In the Gospels, it is written that it is better to give than to receive, but here’s the problem; if there isn’t someone willing to receive the gifts, nobody can give them!

I think this is especially true when it comes to people with disabilities. I’ve often run into the situation where I’ve gotten a birthday gift (cards seem to be okay for some reason) for a friend or family member and they’ll say ‘Oh you shouldn’t have’ and not in the friendly ‘ah shucks’ tone but in a more paternalistic ‘I shouldn’t have done that’ tone. Or when I’ve offered to buy coffee when were out they’ll say ‘You can pay for it next time’ only ‘next time never comes’. While these people are truly trying to be kind, in their kindness they are in fact; robbing me.

What they are robbing me of is the opportunity of feeling the joy of giving. The sense of community by sharing something with someone and not just being the one that gets shared to. In looking at this from a very large perspective, giving something to another is showing your love for that person, and as a group, disabled people lack as many opportunities to show love as ‘normal’ people do.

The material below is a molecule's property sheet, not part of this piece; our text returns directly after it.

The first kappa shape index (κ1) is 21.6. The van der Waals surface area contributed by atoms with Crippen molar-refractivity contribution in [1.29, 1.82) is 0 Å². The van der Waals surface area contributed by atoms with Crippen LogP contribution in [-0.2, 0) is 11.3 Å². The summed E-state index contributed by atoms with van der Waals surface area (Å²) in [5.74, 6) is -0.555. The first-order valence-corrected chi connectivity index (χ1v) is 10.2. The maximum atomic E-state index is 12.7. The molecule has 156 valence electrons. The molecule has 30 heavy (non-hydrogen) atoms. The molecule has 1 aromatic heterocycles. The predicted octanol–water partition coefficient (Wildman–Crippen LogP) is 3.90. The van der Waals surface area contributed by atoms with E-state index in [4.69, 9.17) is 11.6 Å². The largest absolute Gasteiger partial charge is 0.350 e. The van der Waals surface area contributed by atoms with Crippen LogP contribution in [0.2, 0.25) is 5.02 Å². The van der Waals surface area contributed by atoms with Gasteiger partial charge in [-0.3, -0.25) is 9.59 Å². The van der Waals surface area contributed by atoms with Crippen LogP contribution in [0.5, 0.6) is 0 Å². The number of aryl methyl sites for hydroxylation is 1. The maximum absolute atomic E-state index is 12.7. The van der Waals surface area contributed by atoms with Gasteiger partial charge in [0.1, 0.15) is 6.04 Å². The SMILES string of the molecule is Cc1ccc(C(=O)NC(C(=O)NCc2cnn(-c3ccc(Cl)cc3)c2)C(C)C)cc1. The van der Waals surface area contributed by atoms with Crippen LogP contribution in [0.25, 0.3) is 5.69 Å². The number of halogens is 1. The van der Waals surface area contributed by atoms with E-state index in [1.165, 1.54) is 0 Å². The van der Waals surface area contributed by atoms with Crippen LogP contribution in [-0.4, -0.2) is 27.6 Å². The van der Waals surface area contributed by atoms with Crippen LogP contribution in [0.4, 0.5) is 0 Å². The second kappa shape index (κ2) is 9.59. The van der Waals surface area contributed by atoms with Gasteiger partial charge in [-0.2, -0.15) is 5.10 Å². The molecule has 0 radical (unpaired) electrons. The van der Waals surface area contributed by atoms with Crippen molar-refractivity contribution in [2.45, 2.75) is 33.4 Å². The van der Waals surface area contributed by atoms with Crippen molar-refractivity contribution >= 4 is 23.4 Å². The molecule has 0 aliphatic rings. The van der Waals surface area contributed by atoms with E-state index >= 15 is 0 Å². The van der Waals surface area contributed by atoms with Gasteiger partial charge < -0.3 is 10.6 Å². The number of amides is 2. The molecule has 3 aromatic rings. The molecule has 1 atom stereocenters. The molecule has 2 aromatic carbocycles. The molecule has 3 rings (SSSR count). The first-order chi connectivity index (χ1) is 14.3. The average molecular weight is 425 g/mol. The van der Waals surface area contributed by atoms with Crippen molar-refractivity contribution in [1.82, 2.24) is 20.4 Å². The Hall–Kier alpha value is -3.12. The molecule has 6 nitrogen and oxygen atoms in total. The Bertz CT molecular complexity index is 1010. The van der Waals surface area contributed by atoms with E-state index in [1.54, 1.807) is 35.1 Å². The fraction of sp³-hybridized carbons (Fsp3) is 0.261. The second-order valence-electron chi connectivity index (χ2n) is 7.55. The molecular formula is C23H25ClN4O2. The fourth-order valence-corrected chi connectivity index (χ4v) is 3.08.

The solution to this problem in my opinion is communication (get used to this solution people I think poor communication is at the root of a lot of people ills). People with disabilities have to speak up for themselves more and ‘take’ giving away from their friends and family. Let the people who say they care about you know how much you’re hurt but being unable to give to them. I done this many times over the years and I’ve been pleasantly surprised by the wide eyed looked I’ve gotten from people when they realize what they have been taking from me without even knowing it.

And for those family, friends and staff people who reading this, please realize just how much you are hurting the ones you support and love by not letting them give you presents, or by just letting them buy you a cup of coffee every once and while. On the other hand, when you take their presents with grace, you will be surprised at how much you will actually be giving back.

By Cathy Grant